On The Wall Street Journal Editorial Page, it is not generally permitted to mention immigration reform at all, or at least not without flotillas of escorting sneer words.
But George Melloan, the WSJ Deputy Editor, International, has been tiptoeing around the borders of the prohibition in recent weeks. Which leads me to wonder whether
1) Melloan is so senior at the paper as to feel exempt from the page's general proscriptions,
2) Editor Bob Bartley is so caught up in the happy holidays that he isn't noticing, or
3) Something else is going on.
For instance, on December 19, 2000, Melloan wrote an entire column on America's changing demography. He noted in passing the Democrats nearly won the election with heavy black and Hispanic votes in the cities; that most new immigrants, their naturalization speeded up by the Clinton administration, voted Democratic; and that, "beyond the legalities," serious questions were arising about what sort of country America was becoming.
Melloan mentioned without a sneer word columnist and author Georgie Ann Geyer, who worries that immigration is changing America for the worse; and then, more favorably, essayist John Fonte, who has a high-brow theory about the country being torn between Tocquevillian "individualism" and neo-Gramscians for whom minorities (including, until they are no longer a minority, new immigrants) are a battering ram against the "privileged classes." Which happen to include most of The Wall Street Journal's readers.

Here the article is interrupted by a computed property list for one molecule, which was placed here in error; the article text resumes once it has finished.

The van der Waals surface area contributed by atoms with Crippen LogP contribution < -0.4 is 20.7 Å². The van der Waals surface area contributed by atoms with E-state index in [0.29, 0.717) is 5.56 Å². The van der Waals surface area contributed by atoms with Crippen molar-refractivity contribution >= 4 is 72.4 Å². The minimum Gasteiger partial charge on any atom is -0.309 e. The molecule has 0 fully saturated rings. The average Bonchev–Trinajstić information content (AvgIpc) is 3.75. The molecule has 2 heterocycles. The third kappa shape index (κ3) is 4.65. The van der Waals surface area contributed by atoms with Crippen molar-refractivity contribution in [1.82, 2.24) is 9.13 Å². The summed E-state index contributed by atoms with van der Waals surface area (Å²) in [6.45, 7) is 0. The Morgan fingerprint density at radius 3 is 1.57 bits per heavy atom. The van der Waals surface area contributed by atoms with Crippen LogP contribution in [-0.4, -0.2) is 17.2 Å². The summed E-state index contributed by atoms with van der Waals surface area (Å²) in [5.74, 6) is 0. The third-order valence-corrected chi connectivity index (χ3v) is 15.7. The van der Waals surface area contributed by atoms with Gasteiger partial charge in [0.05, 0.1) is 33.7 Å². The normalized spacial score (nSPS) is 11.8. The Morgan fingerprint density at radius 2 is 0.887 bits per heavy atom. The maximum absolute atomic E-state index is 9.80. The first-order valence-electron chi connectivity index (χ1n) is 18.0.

Melloan doesn't fully endorse Fonte and in the end he fudges around the issue by going on about how all of us, immigrants and natives, believe deeply in freedom anyway, etc. etc.; and that these matters are very "complex".
But, clearly, he's thinking.
To affirm how "complex" matters are, Melloan the following week (December 26) wrote from Israel, musing about the peace process and the future of the Jewish state.
In a tight paragraph he describes the Israeli dilemma: many in the Israeli establishment feel guilty about ruling over the Palestinians without granting them democratic rights (the current situation in the occupied territories). So why not the "truly liberal-minded solution" - liberal used here in its positive nineteenth century sense - of giving the Arabs in the occupied territories full political rights so the two intertwined peoples in the "cramped space" of the Palestine Mandate can cohabit as equal citizens?
Well, Melloan explains, that is a "non-starter." Because of their higher birthrate, the Arabs would within a few decades numerically overwhelm the Jews, thus putting an end to the Zionist aspiration of political self-determination for Jews in a Jewish state.
The Mid-East peace process is complicated, but this is simple to understand. With my parochial concerns about American political demography, however, I wondered if this might be a first: the first time The Wall Street Journal has respected the concerns of citizens of a Western (or Westernish) democracy that they might be overwhelmed by peoples who don't share their culture and have no intention of assimilating into it.
We know the WSJ does not think well of Americans who worry about such things. Nor about the French, who in the WSJ's view should simply get past their racist concerns about the North African and African immigration. Italy, ditto (especially those folks in the Vatican, foolishly worried about the Church's status in a country becoming more Muslim).
Immigration restriction in Germany?
After this century, you must be kidding.
Switzerland, Austria? See above.
So for the moment, I shall be content with the principle that Melloan has established, and even been allowed to publish on the WSJ editorial page: that in one single democratic capitalist state, it is all right - not bigoted, xenophobic, nativist, crabbed, fascist, etc. but really OKAY - to be concerned about the relation between demographic change and political continuity.
And who knows? Maybe one day what is okay for Israel will be considered legitimate for (other) Western nations as well.
January 2, 2001